Essays & Confessions

The Financial Confessions: “I’m Buying My First Property Thanks To Having Sugar Daddies”

By | Friday, June 22, 2018

I am about to complete on the sale of my first property — a two bedroom flat in Essex with a 30-minute commute to central London. I’ve been renting in London for 12 years and work a very average job as a PA in one of the big multi-nationals, earning only £35k (~$46,477). I say “only £35k” well aware it’s above the national average, but as someone who has (only just) crawled up to such lofty financial heights thanks to last years small pay raise and had to pay rent all this time, it has left little disposable income for saving. As a result, my friends (many of whom are in similar positions) are wondering — how did I afford the deposit? The answer: by saving money I get from sugar daddies.

Before anyone judges me and starts preaching the whole “work hard for your own money” mantra, let me tell you that I DO work hard. I have made efforts to further my career development by attending night school classes in economics and finance to supplement the degree I got in a humanities subject (note if I could turn back time and pick a degree more wisely, I would). I have also been willing to sacrifice some annual leave to gain work experience in a different field, but have never once had the opportunity to do so despite reaching out to endless companies where I am sure my cv ends up in the bin (if they even bothered to read it at all). I am from a working class/state school background, and to my bitter disappointment and frustration, I have watched younger private school kids who are no more qualified than I am get handed career paths straight out of university due to family connections. The recession hasn’t helped, either; I’ve been made redundant twice and been out of work for months at a time.

So my lifeline in all of this? Having sugar daddies.

I knew a decade ago that getting on the property ladder would require a massive deposit, and as the bank of mum and dad were not in a position to help, that I would have to help myself. I joined back in 2007 (before the site was well known) and found a nice guy pretty quickly. We were together four years, and although it developed into a relationship of sorts, I always knew there was an expiration date on it. Therefore whilst making the most of the yearly free trips to Miami and Paris, occasional new shoes, a designer bag on my birthdays and lots of nice meals out, I saved the majority of the cash in my ISA with my future goal in mind. When this arrangement came crashing down (these things never usually end smoothly) due to his possessive and jealous nature, I had a lifeline — money in the bank, which equaled security. I estimate that I saved about £40,000 ($53,117) from this.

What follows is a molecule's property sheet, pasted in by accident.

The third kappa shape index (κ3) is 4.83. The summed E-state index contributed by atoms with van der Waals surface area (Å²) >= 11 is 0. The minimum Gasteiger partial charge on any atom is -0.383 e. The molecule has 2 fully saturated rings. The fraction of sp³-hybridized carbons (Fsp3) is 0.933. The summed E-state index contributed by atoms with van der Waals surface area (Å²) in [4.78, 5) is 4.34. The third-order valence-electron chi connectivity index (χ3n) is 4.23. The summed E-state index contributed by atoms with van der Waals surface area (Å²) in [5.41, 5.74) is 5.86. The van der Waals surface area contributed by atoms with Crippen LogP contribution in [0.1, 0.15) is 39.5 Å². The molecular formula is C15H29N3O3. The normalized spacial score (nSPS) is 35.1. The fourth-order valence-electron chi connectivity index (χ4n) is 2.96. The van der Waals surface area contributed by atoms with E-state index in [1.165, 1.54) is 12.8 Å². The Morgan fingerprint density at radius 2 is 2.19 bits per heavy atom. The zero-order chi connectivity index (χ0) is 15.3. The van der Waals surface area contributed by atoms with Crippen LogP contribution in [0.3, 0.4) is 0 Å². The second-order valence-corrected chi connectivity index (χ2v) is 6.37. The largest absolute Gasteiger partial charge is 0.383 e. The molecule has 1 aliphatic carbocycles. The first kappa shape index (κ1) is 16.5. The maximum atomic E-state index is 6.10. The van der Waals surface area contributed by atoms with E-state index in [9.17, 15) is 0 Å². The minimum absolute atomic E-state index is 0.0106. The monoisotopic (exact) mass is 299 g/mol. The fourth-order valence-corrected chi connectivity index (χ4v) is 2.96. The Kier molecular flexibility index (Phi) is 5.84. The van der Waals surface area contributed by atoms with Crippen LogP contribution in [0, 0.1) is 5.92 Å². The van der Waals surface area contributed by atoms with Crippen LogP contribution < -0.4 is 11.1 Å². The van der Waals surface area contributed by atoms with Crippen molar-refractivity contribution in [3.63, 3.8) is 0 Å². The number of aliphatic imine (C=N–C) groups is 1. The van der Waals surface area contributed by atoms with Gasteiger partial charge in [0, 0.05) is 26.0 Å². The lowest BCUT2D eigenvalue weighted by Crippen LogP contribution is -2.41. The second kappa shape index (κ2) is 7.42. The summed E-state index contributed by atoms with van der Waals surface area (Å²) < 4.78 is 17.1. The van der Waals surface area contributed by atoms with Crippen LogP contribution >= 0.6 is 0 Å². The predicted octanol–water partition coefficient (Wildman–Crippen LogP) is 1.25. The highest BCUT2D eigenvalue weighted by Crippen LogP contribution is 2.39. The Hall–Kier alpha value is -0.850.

I then found another SD who I dated for a year. This arrangement was more simple — a straight allowance of £1,500 ($1,992) a month (within this year I also had a trip to Paris, Portugal, and Dubai) and the occasional nice little gift such as spa vouchers. It ended after about a year, and I had saved £20,000 ($26,558) from it.

These funds helped me through my six-month period of redundancy. During this time, I only had literally four interviews and had to take the first job that was offered (my current job), and I have been here ever since — and unable to move on to anything better. Without this money in the bank, I would have had to go crawling home to my dead-end hometown in the South West of England with no hope of ever getting out again.

The sugar daddy scene is a bit different now to 10 years ago — the well-known sites are saturated with people looking for quick hookups, and finding men in a position to be a genuine SD is harder. I had a few short-lived dalliances where I made a few thousand, but nothing that really had any longevity, so I gave up on it all for a few years. I decided to give it one last shot two years ago and met my current SD, a nice guy, but he was looking for something relatively low-key. I get £700 ($930) a month from him — far less than previous arrangements, but a lovely boost to my bank account every month all the same. I saved this money to build an “emergency fund” (currently at £6k ($7,967), or three months’ salary) and stash away a little more to my house deposit fund.

So here I am, having just turned 34 and finally ready to take the plunge into home-ownership. Why did I wait this long? Well, because on a salary of £35K, I needed a massive deposit to get a manageable mortgage. I am putting down £137K ($181,925) as a deposit and getting a mortgage for £95k ($126,152). If the mortgage was much higher, I wouldn’t be able to afford the service charges, travel, or all the bills and living costs as a single person.

I would love to say I saved all my deposit money from my own salary, but the economic realities since graduating did not unfold that way. I work hard, and for the last two years have been very frugal — I’ve saved £400 ($531) a month from my own salary. Sometimes having ambition and making efforts is not enough; you simply need to have had a lucky break, and when it comes to my work life, I can’t say that I have. So in a couple of weeks when I get the keys to my own place, I will congratulate myself on being frugal and having the foresight a decade ago to save money. And as I pay my own mortgage instead of someone else’s, will I feel guilty about having done the sugar daddy thing? Absolutely not. My financial future is now in a far better place because of it.

Sarah is a 34-year-old soon-to-be homeowner, coffee lover, and sushi addict.

Image via Unsplash

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